Thursday, August 17, 2017
The Mississippi Supreme Court suspended a judge who locked up a defendant who had already served his sentence.
Lee County Justice Court Judge John H. Sheffield ordered James Harper to serve six months in a work center for a conviction Harper already had appealed to a higher court, and for which Harper already had satisfied his sentence. Because under the facts of this case, Judge Sheffield’s conduct was not due to an innocent mistake, it amounts to judicial misconduct. So we impose a public reprimand, a 120-day suspension without pay, and a $3,000 fine, and assess all costs of the proceedings to Judge Sheffield.
The case involved a DUI conviction that had been appealed and the sentence completed when
On April 9, 2013, Harper again was arrested for DUI in Lee County. At that point he was told he could not post bond until he resolved a matter with Judge Sheffield. The next day, Harper appeared before Judge Sheffield, who accused Harper of failing to pay the fines imposed for the 1996 justice-court convictions.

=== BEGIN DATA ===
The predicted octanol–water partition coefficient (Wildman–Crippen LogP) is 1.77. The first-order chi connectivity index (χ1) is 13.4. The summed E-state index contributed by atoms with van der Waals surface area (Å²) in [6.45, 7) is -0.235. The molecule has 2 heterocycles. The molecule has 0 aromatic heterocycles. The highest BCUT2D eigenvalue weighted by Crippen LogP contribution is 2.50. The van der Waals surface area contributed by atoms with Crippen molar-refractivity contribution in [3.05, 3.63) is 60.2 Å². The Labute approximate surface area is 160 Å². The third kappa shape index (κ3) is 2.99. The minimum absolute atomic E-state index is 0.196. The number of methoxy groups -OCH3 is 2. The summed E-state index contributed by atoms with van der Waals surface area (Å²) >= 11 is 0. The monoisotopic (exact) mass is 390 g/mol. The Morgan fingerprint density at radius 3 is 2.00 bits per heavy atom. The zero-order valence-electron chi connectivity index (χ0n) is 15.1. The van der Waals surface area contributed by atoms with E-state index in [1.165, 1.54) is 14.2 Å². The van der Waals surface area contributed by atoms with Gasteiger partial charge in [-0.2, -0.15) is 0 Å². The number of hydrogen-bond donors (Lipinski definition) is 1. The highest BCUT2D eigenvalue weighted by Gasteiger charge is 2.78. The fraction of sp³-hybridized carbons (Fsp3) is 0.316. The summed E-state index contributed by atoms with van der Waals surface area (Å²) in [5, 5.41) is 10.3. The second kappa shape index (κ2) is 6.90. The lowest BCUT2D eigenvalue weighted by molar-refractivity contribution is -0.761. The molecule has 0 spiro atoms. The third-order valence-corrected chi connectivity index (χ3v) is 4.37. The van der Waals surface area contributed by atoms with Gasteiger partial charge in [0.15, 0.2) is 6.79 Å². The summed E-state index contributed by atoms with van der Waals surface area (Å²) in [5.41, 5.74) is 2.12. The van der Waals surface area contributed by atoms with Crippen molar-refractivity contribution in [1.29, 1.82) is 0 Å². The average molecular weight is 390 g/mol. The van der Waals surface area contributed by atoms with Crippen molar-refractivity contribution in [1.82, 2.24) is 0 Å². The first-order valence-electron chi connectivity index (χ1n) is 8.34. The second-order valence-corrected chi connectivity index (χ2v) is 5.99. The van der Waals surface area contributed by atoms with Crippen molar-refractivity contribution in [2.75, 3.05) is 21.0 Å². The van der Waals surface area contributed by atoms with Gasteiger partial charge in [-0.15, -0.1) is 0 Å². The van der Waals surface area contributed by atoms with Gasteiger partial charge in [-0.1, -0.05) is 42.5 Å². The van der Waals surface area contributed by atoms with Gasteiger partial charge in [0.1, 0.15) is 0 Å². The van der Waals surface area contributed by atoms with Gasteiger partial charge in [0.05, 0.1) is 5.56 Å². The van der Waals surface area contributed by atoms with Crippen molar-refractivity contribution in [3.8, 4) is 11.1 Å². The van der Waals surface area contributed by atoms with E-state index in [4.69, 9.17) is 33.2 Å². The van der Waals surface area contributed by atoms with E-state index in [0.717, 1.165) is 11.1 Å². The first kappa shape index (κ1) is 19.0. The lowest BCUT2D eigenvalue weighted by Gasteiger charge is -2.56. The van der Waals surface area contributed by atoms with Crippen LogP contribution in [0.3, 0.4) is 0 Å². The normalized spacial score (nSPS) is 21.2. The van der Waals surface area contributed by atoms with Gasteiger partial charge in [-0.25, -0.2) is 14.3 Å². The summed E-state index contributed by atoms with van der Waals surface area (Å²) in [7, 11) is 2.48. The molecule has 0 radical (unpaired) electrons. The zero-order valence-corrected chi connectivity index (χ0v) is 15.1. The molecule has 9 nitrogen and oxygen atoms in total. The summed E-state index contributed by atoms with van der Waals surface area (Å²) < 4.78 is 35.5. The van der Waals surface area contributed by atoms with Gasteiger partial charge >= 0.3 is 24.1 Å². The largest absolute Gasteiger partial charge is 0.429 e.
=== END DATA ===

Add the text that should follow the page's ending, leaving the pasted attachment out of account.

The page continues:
Despite Harper’s protestation that he had appealed to county court, lost, and paid his fines—and despite the fact that Judge Sheffield had with him the justice-court case files for Harper’s earlier convictions, both of which contained Harper’s notice of appeal and the county-court notification—Judge Sheffield sentenced Harper to serve six months at the Lee County Work Center for the DUI conviction. Harper served four months in the work center before being released due to an infection requiring hospitalization.
The court affirmed the Commission on Judicial Conduct's misconduct findings and noted that the judge had shown "anything but competence."
On sanction, the court noted the judge's positive reputation but also prior discipline.
Judge Sheffield’s misconduct caused Harper to serve four months in the Lee County Work Center. He was released when a serious infection required his hospitalization. We have recognized that illegal incarceration is “one of the most severe forms of harm.”
...Judge Sheffield’s failure to take personal responsibility for his error constitutes an aggravating factor, and we find no mitigating factors for his misconduct. In sum, this Court finds that the Commission’s recommended sanction is an appropriate one. We find this case similar to Littlejohn. The severity of the harm to Harper requires suspension from office.